I have visited Dixie many times and I have always been a fan of their cups, but I have only been to the larger cities that I flew into. Louisiana was my first eye opening exposure to the rural south. By now, the accent had gotten so thick that you need an English/Southern dictionary. This, when accented with a Louisiana/Cajun touch, makes the locals sound to me like they are speaking Klingon.

The main mode of transportation down here is the pick-em-up truck Not a Tesla in sight. The average home has 3.5 pick-em-up trucks parked in the front yard. One works, one doesn’t, one is just for parts, and the rusted out shell of the last one is sometimes used as a planter. In addition to the trucks, you will also see old laundry appliances, refrigerators, tires (pronounced “tars”) and a mattress or two in the yard. Yard art takes on a whole different meaning down here.

Many of the houses looked badly in need of repair to the point that the TV show “Fix This House” has never been here. Too much of a challenge. And even though the roof of the house may sag, it still supports three to four satellite dishes.

Outside of acquiring indoor plumbing and libraries in this part of Louisiana, the biggest problem is kudzu. Kudzu is an invasive vine that was illegally imported from Japan. ICE officers should be deporting it. This stuff grows fast in warm climates and surrounds and smothers anything it comes across. Kudzu vines cover entire trees, killing them. Kudzu will climb on fences, houses, and eventually the vehicles in the front yard.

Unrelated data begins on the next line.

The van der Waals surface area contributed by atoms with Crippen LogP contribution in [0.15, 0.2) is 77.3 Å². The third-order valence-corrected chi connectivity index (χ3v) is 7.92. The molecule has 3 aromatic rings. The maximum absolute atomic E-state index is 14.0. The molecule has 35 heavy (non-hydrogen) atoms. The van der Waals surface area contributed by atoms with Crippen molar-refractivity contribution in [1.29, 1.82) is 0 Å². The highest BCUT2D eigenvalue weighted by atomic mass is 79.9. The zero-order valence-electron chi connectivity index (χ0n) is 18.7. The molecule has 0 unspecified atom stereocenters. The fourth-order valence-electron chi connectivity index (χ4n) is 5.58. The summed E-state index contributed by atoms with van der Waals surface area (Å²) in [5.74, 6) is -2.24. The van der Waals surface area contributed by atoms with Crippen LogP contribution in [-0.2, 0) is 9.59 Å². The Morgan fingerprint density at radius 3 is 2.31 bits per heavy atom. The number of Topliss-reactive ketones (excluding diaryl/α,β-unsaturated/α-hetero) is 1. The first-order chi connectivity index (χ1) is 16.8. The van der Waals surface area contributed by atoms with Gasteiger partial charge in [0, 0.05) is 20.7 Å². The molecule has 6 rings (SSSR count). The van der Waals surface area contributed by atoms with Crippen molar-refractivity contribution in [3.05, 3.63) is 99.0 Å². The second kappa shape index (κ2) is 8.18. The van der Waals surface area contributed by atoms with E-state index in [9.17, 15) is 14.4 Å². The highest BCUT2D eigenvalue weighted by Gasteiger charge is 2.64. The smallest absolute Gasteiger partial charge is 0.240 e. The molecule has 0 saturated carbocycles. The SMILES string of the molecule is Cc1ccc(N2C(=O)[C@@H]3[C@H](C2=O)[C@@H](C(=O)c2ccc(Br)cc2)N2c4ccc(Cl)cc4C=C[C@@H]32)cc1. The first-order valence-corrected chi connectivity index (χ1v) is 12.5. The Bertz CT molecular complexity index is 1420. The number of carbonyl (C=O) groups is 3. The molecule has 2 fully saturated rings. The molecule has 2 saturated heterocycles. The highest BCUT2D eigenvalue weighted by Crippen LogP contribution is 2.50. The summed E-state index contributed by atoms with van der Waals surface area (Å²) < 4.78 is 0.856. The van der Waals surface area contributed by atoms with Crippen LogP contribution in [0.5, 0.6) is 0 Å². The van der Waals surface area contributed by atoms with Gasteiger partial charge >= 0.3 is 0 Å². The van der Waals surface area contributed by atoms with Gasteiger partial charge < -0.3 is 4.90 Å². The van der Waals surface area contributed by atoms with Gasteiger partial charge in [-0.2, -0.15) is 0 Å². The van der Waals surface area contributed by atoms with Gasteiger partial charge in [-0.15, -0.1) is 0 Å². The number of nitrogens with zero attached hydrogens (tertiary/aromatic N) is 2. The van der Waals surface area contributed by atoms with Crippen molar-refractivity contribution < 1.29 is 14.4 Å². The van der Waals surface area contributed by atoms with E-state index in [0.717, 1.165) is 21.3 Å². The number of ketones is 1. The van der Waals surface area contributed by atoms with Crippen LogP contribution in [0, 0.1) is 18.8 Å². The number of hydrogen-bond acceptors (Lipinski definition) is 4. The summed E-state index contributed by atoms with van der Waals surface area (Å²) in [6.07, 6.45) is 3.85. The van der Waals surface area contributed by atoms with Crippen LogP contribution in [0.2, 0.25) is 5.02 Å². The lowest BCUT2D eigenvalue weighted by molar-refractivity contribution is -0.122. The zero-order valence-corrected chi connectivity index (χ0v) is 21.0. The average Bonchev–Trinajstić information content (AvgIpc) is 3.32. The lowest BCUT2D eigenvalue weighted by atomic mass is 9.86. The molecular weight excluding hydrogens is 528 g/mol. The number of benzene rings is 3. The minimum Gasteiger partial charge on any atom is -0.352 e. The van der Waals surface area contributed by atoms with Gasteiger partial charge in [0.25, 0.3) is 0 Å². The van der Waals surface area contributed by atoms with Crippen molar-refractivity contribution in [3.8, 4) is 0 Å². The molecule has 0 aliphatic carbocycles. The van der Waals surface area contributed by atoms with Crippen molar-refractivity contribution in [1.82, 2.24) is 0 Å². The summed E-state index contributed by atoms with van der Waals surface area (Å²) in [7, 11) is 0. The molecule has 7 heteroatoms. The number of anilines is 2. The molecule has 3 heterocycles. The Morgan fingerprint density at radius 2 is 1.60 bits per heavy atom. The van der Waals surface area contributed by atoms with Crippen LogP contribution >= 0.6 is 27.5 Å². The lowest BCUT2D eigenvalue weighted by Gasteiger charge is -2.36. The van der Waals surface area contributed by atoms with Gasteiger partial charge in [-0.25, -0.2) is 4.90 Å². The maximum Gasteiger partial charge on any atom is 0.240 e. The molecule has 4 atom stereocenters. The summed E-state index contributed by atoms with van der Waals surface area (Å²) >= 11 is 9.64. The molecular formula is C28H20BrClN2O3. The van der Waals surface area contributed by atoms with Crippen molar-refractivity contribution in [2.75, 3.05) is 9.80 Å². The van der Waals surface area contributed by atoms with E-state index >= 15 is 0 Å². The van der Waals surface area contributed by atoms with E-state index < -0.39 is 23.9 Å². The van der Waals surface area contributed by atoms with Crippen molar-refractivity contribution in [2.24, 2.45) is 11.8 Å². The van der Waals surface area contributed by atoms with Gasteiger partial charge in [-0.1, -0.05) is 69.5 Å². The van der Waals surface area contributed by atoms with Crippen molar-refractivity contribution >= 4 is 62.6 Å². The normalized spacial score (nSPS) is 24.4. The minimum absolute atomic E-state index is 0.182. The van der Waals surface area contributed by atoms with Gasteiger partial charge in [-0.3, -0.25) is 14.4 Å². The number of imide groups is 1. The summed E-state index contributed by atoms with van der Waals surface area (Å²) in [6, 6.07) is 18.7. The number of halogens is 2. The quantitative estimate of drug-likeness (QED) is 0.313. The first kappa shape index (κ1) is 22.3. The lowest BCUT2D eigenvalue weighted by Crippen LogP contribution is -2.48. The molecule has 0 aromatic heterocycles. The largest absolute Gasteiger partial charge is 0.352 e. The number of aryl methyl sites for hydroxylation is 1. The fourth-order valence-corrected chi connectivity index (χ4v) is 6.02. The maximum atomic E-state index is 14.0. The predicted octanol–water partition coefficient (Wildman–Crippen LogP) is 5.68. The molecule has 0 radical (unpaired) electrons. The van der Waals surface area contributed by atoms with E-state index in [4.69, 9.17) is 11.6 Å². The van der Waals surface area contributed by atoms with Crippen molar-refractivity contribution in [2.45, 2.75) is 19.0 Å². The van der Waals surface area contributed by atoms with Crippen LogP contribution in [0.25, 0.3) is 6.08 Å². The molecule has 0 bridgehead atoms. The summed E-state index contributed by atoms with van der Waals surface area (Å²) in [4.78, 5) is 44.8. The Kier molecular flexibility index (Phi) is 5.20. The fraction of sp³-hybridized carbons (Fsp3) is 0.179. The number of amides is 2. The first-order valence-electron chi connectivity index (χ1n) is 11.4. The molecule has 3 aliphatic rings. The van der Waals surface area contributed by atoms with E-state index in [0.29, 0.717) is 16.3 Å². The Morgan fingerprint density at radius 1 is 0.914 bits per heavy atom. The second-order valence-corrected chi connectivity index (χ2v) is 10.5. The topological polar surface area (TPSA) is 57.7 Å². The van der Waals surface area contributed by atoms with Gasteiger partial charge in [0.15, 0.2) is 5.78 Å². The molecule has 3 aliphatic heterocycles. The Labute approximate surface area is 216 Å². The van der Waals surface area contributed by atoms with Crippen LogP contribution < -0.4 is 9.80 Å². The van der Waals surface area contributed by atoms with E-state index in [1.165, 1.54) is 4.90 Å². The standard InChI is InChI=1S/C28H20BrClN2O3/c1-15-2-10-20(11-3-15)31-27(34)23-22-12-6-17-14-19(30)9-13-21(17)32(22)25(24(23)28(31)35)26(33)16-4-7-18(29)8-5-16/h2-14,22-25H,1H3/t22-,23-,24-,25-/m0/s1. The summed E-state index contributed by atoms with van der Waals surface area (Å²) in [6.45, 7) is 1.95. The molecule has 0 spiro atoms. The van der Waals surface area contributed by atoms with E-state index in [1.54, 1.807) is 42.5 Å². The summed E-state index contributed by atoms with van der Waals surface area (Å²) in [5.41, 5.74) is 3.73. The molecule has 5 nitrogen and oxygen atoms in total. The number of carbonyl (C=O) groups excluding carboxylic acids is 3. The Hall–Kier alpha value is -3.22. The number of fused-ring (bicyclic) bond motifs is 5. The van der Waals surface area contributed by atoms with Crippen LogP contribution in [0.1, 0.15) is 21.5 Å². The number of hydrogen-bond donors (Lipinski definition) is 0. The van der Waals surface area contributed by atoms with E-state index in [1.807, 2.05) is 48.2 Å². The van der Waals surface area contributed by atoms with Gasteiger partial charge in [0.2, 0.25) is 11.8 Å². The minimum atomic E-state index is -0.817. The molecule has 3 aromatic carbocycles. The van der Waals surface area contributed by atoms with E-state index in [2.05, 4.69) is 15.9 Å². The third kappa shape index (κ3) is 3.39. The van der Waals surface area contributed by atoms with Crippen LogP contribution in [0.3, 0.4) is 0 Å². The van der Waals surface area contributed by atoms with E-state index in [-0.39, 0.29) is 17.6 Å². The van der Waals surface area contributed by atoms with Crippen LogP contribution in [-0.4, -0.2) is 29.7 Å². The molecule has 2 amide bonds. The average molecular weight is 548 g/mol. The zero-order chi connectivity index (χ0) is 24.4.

After a short romp through Louisiana, we entered Arkansas, the birthplace of President Bill Clinton. Bill was born in Hope, Arkansas, but we didn’t go there. We had already seen Elvis’ outhouse and didn’t need to see another. We also bypassed Little Rock, home of the Clinton Presidential Library. It’s the only presidential library to have books with centerfolds. I also found it interesting that the state motto of Arkansas, which is printed on their license plates is “The Natural State”, just like Bill Clinton liked his women.